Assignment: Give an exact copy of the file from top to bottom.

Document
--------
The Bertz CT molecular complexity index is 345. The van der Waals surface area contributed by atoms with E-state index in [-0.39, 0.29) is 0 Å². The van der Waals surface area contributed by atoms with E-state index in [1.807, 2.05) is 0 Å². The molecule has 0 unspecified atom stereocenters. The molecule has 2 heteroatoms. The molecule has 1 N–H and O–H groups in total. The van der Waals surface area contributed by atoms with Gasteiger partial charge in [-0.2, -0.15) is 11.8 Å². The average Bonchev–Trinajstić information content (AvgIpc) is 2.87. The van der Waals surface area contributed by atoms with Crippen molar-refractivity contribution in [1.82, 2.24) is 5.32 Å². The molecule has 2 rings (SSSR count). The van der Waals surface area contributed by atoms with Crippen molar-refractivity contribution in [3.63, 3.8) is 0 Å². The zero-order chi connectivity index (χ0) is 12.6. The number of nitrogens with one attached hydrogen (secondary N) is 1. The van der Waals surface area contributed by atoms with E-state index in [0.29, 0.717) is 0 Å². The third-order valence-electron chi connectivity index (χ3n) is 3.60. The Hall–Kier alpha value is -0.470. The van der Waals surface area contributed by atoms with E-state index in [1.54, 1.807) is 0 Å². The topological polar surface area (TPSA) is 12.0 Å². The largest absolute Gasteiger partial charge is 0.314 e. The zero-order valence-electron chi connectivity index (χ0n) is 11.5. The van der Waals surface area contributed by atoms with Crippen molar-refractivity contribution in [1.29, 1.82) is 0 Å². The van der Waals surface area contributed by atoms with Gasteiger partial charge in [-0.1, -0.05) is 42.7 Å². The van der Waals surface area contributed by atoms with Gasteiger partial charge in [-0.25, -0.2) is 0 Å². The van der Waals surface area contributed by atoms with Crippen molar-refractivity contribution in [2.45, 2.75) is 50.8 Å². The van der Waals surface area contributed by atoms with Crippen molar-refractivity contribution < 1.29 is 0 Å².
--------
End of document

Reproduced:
The Bertz CT molecular complexity index is 345. The van der Waals surface area contributed by atoms with E-state index in [-0.39, 0.29) is 0 Å². The van der Waals surface area contributed by atoms with E-state index in [1.807, 2.05) is 0 Å². The molecule has 0 unspecified atom stereocenters. The molecule has 2 heteroatoms. The molecule has 1 N–H and O–H groups in total. The van der Waals surface area contributed by atoms with Gasteiger partial charge in [-0.2, -0.15) is 11.8 Å². The average Bonchev–Trinajstić information content (AvgIpc) is 2.87. The van der Waals surface area contributed by atoms with Crippen molar-refractivity contribution in [1.82, 2.24) is 5.32 Å². The molecule has 2 rings (SSSR count). The van der Waals surface area contributed by atoms with Crippen molar-refractivity contribution in [3.63, 3.8) is 0 Å². The zero-order chi connectivity index (χ0) is 12.6. The number of nitrogens with one attached hydrogen (secondary N) is 1. The van der Waals surface area contributed by atoms with E-state index in [0.29, 0.717) is 0 Å². The third-order valence-electron chi connectivity index (χ3n) is 3.60. The Hall–Kier alpha value is -0.470. The van der Waals surface area contributed by atoms with E-state index in [1.54, 1.807) is 0 Å². The topological polar surface area (TPSA) is 12.0 Å². The largest absolute Gasteiger partial charge is 0.314 e. The zero-order valence-electron chi connectivity index (χ0n) is 11.5. The van der Waals surface area contributed by atoms with Crippen molar-refractivity contribution in [1.29, 1.82) is 0 Å². The van der Waals surface area contributed by atoms with Gasteiger partial charge in [-0.1, -0.05) is 42.7 Å². The van der Waals surface area contributed by atoms with Gasteiger partial charge in [-0.25, -0.2) is 0 Å². The van der Waals surface area contributed by atoms with Crippen molar-refractivity contribution in [2.45, 2.75) is 50.8 Å². The van der Waals surface area contributed by atoms with Crippen molar-refractivity contribution < 1.29 is 0 Å².